This post is a continuation of the previous digital media glossary posts.
To check the previous glossary list, click any of the below links:
Digital Media – Glossary of Terms (Term from A)
Digital Media – Glossary of Terms (Term from B to C)
an ad that runs in a separate ad window associated with a concurrently displayed
banner. In normal practice, the content and banner are rendered first and the daughter
window appears thereafter.
signatures for electronic documents. They establish identity and therefore can be used
to establish legal responsibility and the complete authenticity of whatever they are
affixed to — in effect, creating a tamper-proof seal.
Digital Video Server
a robust, dedicated computer at a central location that receives command requests
from the television viewer through a video-on-demand application. Once it receives
this request, it then instantly broadcasts specific digital video streams to that viewer.
Display Advertising –
a form of online advertising where an advertiser‘s message is shown on a destination
web page, generally set off in a box at the top or bottom or to one side of the content
of the page.
DHTML (Dynamic Hypertext Markup Language)
an extended set of HTML commands which are used by Web designers to create
much greater animation and interactivity than HTML.
The unique name that identifies an internet site. Every domain name consists of one top or high-level and one or more lower-level designators. Top-level domains (TLDs) are either generic or geographic. Generic top-level domains include .com (commercial), .net (network), .edu (educational), .org (organizational, public or noncommercial), .gov (governmental), .mil (military); .biz (business), .info (informational),.name (personal), .pro (professional), .aero (air transport and civil aviation), .coop (business cooperatives such as credit unions) and .museum. Geographic domains designate countries of origin, such as .us (United States), .fr (France), .uk (United Kingdom), etc.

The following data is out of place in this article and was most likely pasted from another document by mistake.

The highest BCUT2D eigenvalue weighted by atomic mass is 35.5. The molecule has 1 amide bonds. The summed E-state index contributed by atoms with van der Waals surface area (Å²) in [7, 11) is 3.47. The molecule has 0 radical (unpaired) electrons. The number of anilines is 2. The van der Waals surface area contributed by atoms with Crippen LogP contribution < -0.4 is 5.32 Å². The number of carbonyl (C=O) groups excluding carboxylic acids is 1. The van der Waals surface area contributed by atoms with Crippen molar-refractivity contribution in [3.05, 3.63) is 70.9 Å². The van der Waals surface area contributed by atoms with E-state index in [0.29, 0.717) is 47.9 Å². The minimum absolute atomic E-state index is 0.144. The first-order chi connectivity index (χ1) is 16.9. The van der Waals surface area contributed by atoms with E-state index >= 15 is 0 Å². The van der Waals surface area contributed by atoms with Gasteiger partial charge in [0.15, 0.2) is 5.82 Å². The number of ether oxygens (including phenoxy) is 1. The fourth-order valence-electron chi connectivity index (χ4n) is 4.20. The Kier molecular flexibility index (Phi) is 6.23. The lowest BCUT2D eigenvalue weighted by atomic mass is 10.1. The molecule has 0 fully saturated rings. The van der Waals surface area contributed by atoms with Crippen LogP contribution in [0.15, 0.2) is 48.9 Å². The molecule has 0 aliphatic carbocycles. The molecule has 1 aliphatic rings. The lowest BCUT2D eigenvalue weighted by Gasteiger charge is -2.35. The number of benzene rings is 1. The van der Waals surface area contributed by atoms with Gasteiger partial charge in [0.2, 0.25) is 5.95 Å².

DPO (Distinct Point of Origin)
a unique address from which a browser connects to a Web site on the Internet.
when an online user accesses more and more pages of the Web site, i.e., he or she
goes deeper into the content of the site.
DSL (Digital Subscriber Line)
a high-speed dedicated digital circuit from a given location to the telephone company’s
central office, using normal copper telephone lines. DSL is the main form of consumer
broadband worldwide. DSL is a general term that includes several variations: ADSL
(Asymmetric Digital Subscriber Line), ranging up to 1.5 Mbps; HDSL (High-bit-rate
Digital Subscriber Line), 1.5 Mbps; SDSL (Single-line Digital Subscriber Line), 1.5
Mbps; VDSL (Very high-data-rate Digital Subscriber Line), ranging up to 2.3 Mbps;
and RDSL (Rate Adaptive Digital Subscriber Line), various speeds.
DVR (Digital Video Recorder)
a high capacity hard drive that is embedded in a set-top box, which records video
programming from a television set. DVRs enable the viewer to pause, fast forward,
and store TV programming
Dynamic ad insertion
the process by which an ad is inserted into a page in response to a user’s request.